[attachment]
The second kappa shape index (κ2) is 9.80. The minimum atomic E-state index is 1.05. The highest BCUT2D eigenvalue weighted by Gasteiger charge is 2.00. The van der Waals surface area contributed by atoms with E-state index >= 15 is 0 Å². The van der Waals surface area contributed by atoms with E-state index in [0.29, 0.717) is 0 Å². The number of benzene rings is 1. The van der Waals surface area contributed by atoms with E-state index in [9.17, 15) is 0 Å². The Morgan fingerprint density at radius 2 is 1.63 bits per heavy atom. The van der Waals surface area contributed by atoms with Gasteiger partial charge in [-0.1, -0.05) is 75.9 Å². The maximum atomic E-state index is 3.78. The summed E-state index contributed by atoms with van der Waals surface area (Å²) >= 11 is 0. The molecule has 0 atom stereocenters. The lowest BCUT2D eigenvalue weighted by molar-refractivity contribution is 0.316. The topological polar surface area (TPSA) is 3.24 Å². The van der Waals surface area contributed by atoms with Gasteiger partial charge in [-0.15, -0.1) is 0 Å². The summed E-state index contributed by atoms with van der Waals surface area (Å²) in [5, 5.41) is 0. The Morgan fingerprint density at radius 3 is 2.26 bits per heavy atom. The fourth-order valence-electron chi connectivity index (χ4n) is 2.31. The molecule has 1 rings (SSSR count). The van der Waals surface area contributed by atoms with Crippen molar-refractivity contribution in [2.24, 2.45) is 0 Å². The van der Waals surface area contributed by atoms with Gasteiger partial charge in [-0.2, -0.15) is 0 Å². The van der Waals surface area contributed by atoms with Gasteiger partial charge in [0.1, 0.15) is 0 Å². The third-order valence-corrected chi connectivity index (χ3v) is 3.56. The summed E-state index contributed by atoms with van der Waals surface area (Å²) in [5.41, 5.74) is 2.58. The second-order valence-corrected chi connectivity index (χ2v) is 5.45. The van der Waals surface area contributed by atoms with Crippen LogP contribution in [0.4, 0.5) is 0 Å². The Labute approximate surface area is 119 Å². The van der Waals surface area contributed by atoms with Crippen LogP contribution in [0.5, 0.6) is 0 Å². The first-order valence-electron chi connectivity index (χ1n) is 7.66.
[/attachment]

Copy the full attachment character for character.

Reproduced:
The second kappa shape index (κ2) is 9.80. The minimum atomic E-state index is 1.05. The highest BCUT2D eigenvalue weighted by Gasteiger charge is 2.00. The van der Waals surface area contributed by atoms with E-state index >= 15 is 0 Å². The van der Waals surface area contributed by atoms with E-state index in [0.29, 0.717) is 0 Å². The number of benzene rings is 1. The van der Waals surface area contributed by atoms with E-state index in [9.17, 15) is 0 Å². The Morgan fingerprint density at radius 2 is 1.63 bits per heavy atom. The van der Waals surface area contributed by atoms with Gasteiger partial charge in [-0.1, -0.05) is 75.9 Å². The maximum atomic E-state index is 3.78. The summed E-state index contributed by atoms with van der Waals surface area (Å²) >= 11 is 0. The molecule has 0 atom stereocenters. The lowest BCUT2D eigenvalue weighted by molar-refractivity contribution is 0.316. The topological polar surface area (TPSA) is 3.24 Å². The van der Waals surface area contributed by atoms with Gasteiger partial charge in [-0.15, -0.1) is 0 Å². The summed E-state index contributed by atoms with van der Waals surface area (Å²) in [5, 5.41) is 0. The Morgan fingerprint density at radius 3 is 2.26 bits per heavy atom. The fourth-order valence-electron chi connectivity index (χ4n) is 2.31. The molecule has 1 rings (SSSR count). The van der Waals surface area contributed by atoms with Crippen molar-refractivity contribution in [2.24, 2.45) is 0 Å². The van der Waals surface area contributed by atoms with Gasteiger partial charge in [-0.2, -0.15) is 0 Å². The van der Waals surface area contributed by atoms with Gasteiger partial charge in [0.1, 0.15) is 0 Å². The third-order valence-corrected chi connectivity index (χ3v) is 3.56. The summed E-state index contributed by atoms with van der Waals surface area (Å²) in [5.41, 5.74) is 2.58. The second-order valence-corrected chi connectivity index (χ2v) is 5.45. The van der Waals surface area contributed by atoms with Crippen LogP contribution in [0.4, 0.5) is 0 Å². The Labute approximate surface area is 119 Å². The van der Waals surface area contributed by atoms with Crippen LogP contribution in [0.5, 0.6) is 0 Å². The first-order valence-electron chi connectivity index (χ1n) is 7.66.